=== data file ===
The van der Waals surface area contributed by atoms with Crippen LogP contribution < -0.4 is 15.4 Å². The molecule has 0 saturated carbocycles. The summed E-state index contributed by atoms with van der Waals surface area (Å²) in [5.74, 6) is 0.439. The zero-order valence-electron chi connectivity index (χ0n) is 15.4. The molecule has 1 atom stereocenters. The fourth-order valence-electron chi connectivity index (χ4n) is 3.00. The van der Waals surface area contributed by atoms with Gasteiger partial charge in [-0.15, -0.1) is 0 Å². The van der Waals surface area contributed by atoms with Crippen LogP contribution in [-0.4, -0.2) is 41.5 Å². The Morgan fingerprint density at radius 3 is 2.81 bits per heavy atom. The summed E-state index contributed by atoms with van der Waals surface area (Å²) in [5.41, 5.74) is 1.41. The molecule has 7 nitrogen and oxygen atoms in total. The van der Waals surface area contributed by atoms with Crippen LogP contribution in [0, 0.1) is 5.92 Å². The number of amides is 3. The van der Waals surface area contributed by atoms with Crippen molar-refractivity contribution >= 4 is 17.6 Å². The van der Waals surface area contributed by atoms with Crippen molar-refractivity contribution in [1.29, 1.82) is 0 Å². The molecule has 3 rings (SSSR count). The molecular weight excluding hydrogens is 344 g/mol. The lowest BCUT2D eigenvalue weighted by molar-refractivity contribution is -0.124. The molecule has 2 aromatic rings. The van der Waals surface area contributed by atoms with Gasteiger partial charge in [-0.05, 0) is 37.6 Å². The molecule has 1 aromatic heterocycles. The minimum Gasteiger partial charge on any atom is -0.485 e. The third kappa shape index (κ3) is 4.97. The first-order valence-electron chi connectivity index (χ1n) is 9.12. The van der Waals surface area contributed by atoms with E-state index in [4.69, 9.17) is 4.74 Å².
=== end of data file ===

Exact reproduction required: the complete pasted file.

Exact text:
The van der Waals surface area contributed by atoms with Crippen LogP contribution < -0.4 is 15.4 Å². The molecule has 0 saturated carbocycles. The summed E-state index contributed by atoms with van der Waals surface area (Å²) in [5.74, 6) is 0.439. The zero-order valence-electron chi connectivity index (χ0n) is 15.4. The molecule has 1 atom stereocenters. The fourth-order valence-electron chi connectivity index (χ4n) is 3.00. The van der Waals surface area contributed by atoms with Gasteiger partial charge in [-0.15, -0.1) is 0 Å². The van der Waals surface area contributed by atoms with Crippen LogP contribution in [-0.4, -0.2) is 41.5 Å². The Morgan fingerprint density at radius 3 is 2.81 bits per heavy atom. The summed E-state index contributed by atoms with van der Waals surface area (Å²) in [5.41, 5.74) is 1.41. The molecule has 7 nitrogen and oxygen atoms in total. The van der Waals surface area contributed by atoms with Crippen LogP contribution in [0, 0.1) is 5.92 Å². The number of amides is 3. The van der Waals surface area contributed by atoms with Crippen molar-refractivity contribution >= 4 is 17.6 Å². The van der Waals surface area contributed by atoms with Crippen molar-refractivity contribution in [1.29, 1.82) is 0 Å². The molecule has 3 rings (SSSR count). The molecular weight excluding hydrogens is 344 g/mol. The lowest BCUT2D eigenvalue weighted by molar-refractivity contribution is -0.124. The molecule has 2 aromatic rings. The van der Waals surface area contributed by atoms with Gasteiger partial charge in [-0.05, 0) is 37.6 Å². The molecule has 1 aromatic heterocycles. The minimum Gasteiger partial charge on any atom is -0.485 e. The third kappa shape index (κ3) is 4.97. The first-order valence-electron chi connectivity index (χ1n) is 9.12. The van der Waals surface area contributed by atoms with E-state index in [4.69, 9.17) is 4.74 Å².